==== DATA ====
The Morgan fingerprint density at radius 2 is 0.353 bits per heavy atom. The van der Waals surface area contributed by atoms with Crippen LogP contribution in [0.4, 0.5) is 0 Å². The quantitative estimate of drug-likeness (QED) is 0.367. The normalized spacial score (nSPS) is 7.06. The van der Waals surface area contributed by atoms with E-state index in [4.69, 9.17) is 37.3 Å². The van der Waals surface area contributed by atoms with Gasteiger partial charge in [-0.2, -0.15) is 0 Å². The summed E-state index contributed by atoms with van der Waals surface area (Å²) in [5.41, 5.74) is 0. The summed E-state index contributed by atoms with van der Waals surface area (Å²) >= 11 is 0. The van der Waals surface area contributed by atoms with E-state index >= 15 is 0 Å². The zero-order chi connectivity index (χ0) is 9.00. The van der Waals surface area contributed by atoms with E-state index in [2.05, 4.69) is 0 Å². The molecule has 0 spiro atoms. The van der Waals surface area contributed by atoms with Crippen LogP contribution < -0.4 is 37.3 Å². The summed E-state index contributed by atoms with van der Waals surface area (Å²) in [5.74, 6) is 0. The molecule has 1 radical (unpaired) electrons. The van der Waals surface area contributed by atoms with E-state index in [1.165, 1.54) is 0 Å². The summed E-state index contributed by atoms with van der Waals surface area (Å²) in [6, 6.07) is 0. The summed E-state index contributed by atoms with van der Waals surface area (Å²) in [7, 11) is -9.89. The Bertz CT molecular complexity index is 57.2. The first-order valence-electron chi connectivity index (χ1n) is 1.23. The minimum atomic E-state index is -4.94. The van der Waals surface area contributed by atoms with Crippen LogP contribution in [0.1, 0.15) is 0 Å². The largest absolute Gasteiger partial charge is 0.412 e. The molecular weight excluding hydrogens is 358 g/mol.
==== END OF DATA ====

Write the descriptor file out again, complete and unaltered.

The Morgan fingerprint density at radius 2 is 0.353 bits per heavy atom. The van der Waals surface area contributed by atoms with Crippen LogP contribution in [0.4, 0.5) is 0 Å². The quantitative estimate of drug-likeness (QED) is 0.367. The normalized spacial score (nSPS) is 7.06. The van der Waals surface area contributed by atoms with E-state index in [4.69, 9.17) is 37.3 Å². The van der Waals surface area contributed by atoms with Gasteiger partial charge in [-0.2, -0.15) is 0 Å². The summed E-state index contributed by atoms with van der Waals surface area (Å²) in [5.41, 5.74) is 0. The summed E-state index contributed by atoms with van der Waals surface area (Å²) >= 11 is 0. The van der Waals surface area contributed by atoms with E-state index >= 15 is 0 Å². The zero-order chi connectivity index (χ0) is 9.00. The van der Waals surface area contributed by atoms with E-state index in [2.05, 4.69) is 0 Å². The molecule has 0 spiro atoms. The van der Waals surface area contributed by atoms with Crippen LogP contribution < -0.4 is 37.3 Å². The summed E-state index contributed by atoms with van der Waals surface area (Å²) in [5.74, 6) is 0. The molecule has 1 radical (unpaired) electrons. The van der Waals surface area contributed by atoms with E-state index in [1.165, 1.54) is 0 Å². The summed E-state index contributed by atoms with van der Waals surface area (Å²) in [6, 6.07) is 0. The summed E-state index contributed by atoms with van der Waals surface area (Å²) in [7, 11) is -9.89. The Bertz CT molecular complexity index is 57.2. The first-order valence-electron chi connectivity index (χ1n) is 1.23. The minimum atomic E-state index is -4.94. The van der Waals surface area contributed by atoms with Crippen LogP contribution in [0.1, 0.15) is 0 Å². The largest absolute Gasteiger partial charge is 0.412 e. The molecular weight excluding hydrogens is 358 g/mol.